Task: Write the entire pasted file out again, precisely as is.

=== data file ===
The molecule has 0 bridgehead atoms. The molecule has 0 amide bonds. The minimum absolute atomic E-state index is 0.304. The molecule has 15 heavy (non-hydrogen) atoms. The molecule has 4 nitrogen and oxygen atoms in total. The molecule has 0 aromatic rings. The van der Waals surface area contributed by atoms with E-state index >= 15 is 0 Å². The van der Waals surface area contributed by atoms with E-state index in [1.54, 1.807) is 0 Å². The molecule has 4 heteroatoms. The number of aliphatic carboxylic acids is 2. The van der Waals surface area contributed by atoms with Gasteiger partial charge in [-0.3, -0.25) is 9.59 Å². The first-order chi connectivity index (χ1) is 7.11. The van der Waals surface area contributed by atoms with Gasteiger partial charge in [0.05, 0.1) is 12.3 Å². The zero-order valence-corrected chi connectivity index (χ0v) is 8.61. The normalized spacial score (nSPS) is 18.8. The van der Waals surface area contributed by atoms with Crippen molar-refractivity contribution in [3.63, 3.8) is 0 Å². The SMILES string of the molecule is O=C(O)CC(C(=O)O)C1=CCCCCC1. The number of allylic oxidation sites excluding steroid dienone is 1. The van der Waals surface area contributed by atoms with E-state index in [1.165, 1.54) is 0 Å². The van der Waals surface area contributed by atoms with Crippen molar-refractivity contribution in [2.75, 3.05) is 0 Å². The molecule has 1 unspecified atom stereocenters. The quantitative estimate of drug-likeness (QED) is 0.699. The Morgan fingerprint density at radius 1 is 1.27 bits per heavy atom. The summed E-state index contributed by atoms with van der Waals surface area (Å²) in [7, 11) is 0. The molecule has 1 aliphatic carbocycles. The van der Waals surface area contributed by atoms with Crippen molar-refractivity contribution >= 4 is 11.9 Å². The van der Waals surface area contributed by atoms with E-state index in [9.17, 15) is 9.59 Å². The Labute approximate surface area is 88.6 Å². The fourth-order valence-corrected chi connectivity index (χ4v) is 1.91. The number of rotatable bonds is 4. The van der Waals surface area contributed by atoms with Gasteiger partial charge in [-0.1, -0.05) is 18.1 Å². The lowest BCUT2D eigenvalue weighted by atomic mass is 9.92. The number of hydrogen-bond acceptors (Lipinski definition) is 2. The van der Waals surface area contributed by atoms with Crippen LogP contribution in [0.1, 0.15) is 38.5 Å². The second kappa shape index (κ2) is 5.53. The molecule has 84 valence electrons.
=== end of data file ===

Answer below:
The molecule has 0 bridgehead atoms. The molecule has 0 amide bonds. The minimum absolute atomic E-state index is 0.304. The molecule has 15 heavy (non-hydrogen) atoms. The molecule has 4 nitrogen and oxygen atoms in total. The molecule has 0 aromatic rings. The van der Waals surface area contributed by atoms with E-state index >= 15 is 0 Å². The van der Waals surface area contributed by atoms with E-state index in [1.54, 1.807) is 0 Å². The molecule has 4 heteroatoms. The number of aliphatic carboxylic acids is 2. The van der Waals surface area contributed by atoms with Gasteiger partial charge in [-0.3, -0.25) is 9.59 Å². The first-order chi connectivity index (χ1) is 7.11. The van der Waals surface area contributed by atoms with Gasteiger partial charge in [0.05, 0.1) is 12.3 Å². The zero-order valence-corrected chi connectivity index (χ0v) is 8.61. The normalized spacial score (nSPS) is 18.8. The van der Waals surface area contributed by atoms with Crippen molar-refractivity contribution in [3.63, 3.8) is 0 Å². The SMILES string of the molecule is O=C(O)CC(C(=O)O)C1=CCCCCC1. The number of allylic oxidation sites excluding steroid dienone is 1. The van der Waals surface area contributed by atoms with E-state index in [1.165, 1.54) is 0 Å². The van der Waals surface area contributed by atoms with Crippen molar-refractivity contribution in [2.75, 3.05) is 0 Å². The molecule has 1 unspecified atom stereocenters. The quantitative estimate of drug-likeness (QED) is 0.699. The Morgan fingerprint density at radius 1 is 1.27 bits per heavy atom. The summed E-state index contributed by atoms with van der Waals surface area (Å²) in [7, 11) is 0. The molecule has 1 aliphatic carbocycles. The van der Waals surface area contributed by atoms with Crippen molar-refractivity contribution >= 4 is 11.9 Å². The van der Waals surface area contributed by atoms with E-state index in [9.17, 15) is 9.59 Å². The Labute approximate surface area is 88.6 Å². The fourth-order valence-corrected chi connectivity index (χ4v) is 1.91. The number of rotatable bonds is 4. The van der Waals surface area contributed by atoms with Gasteiger partial charge in [-0.1, -0.05) is 18.1 Å². The lowest BCUT2D eigenvalue weighted by atomic mass is 9.92. The number of hydrogen-bond acceptors (Lipinski definition) is 2. The van der Waals surface area contributed by atoms with Crippen LogP contribution in [0.1, 0.15) is 38.5 Å². The second kappa shape index (κ2) is 5.53. The molecule has 84 valence electrons.